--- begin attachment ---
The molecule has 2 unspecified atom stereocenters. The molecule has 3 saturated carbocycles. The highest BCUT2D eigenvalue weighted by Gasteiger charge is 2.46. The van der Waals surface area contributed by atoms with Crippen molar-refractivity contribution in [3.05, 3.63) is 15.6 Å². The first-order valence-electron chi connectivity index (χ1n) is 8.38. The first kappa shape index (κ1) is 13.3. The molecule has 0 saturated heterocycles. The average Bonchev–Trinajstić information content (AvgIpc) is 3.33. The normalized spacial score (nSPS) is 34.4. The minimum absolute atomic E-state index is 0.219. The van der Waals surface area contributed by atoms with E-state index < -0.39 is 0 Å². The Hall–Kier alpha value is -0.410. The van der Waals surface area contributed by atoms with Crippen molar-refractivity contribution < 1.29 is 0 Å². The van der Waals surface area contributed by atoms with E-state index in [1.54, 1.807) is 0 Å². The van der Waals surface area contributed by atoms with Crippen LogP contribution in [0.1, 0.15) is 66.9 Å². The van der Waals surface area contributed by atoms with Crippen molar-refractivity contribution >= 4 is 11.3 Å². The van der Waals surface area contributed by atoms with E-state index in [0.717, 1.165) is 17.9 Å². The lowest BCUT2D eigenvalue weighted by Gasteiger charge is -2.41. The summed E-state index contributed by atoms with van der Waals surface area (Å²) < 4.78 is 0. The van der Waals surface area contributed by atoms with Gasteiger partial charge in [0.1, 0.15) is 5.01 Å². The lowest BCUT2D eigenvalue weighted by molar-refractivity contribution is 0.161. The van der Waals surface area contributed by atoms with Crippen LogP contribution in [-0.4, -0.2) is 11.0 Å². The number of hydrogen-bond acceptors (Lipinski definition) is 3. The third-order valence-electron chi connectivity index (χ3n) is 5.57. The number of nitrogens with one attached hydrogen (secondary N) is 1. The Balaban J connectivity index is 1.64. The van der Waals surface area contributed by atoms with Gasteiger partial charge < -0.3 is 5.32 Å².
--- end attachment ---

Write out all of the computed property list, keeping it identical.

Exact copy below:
The molecule has 2 unspecified atom stereocenters. The molecule has 3 saturated carbocycles. The highest BCUT2D eigenvalue weighted by Gasteiger charge is 2.46. The van der Waals surface area contributed by atoms with Crippen molar-refractivity contribution in [3.05, 3.63) is 15.6 Å². The first-order valence-electron chi connectivity index (χ1n) is 8.38. The first kappa shape index (κ1) is 13.3. The molecule has 0 saturated heterocycles. The average Bonchev–Trinajstić information content (AvgIpc) is 3.33. The normalized spacial score (nSPS) is 34.4. The minimum absolute atomic E-state index is 0.219. The van der Waals surface area contributed by atoms with E-state index < -0.39 is 0 Å². The Hall–Kier alpha value is -0.410. The van der Waals surface area contributed by atoms with Crippen molar-refractivity contribution < 1.29 is 0 Å². The van der Waals surface area contributed by atoms with E-state index in [1.54, 1.807) is 0 Å². The van der Waals surface area contributed by atoms with Crippen LogP contribution in [0.1, 0.15) is 66.9 Å². The van der Waals surface area contributed by atoms with Crippen molar-refractivity contribution >= 4 is 11.3 Å². The van der Waals surface area contributed by atoms with E-state index in [0.717, 1.165) is 17.9 Å². The lowest BCUT2D eigenvalue weighted by Gasteiger charge is -2.41. The summed E-state index contributed by atoms with van der Waals surface area (Å²) < 4.78 is 0. The van der Waals surface area contributed by atoms with Gasteiger partial charge in [0.1, 0.15) is 5.01 Å². The lowest BCUT2D eigenvalue weighted by molar-refractivity contribution is 0.161. The van der Waals surface area contributed by atoms with Crippen LogP contribution in [-0.4, -0.2) is 11.0 Å². The number of hydrogen-bond acceptors (Lipinski definition) is 3. The third-order valence-electron chi connectivity index (χ3n) is 5.57. The number of nitrogens with one attached hydrogen (secondary N) is 1. The Balaban J connectivity index is 1.64. The van der Waals surface area contributed by atoms with Gasteiger partial charge < -0.3 is 5.32 Å².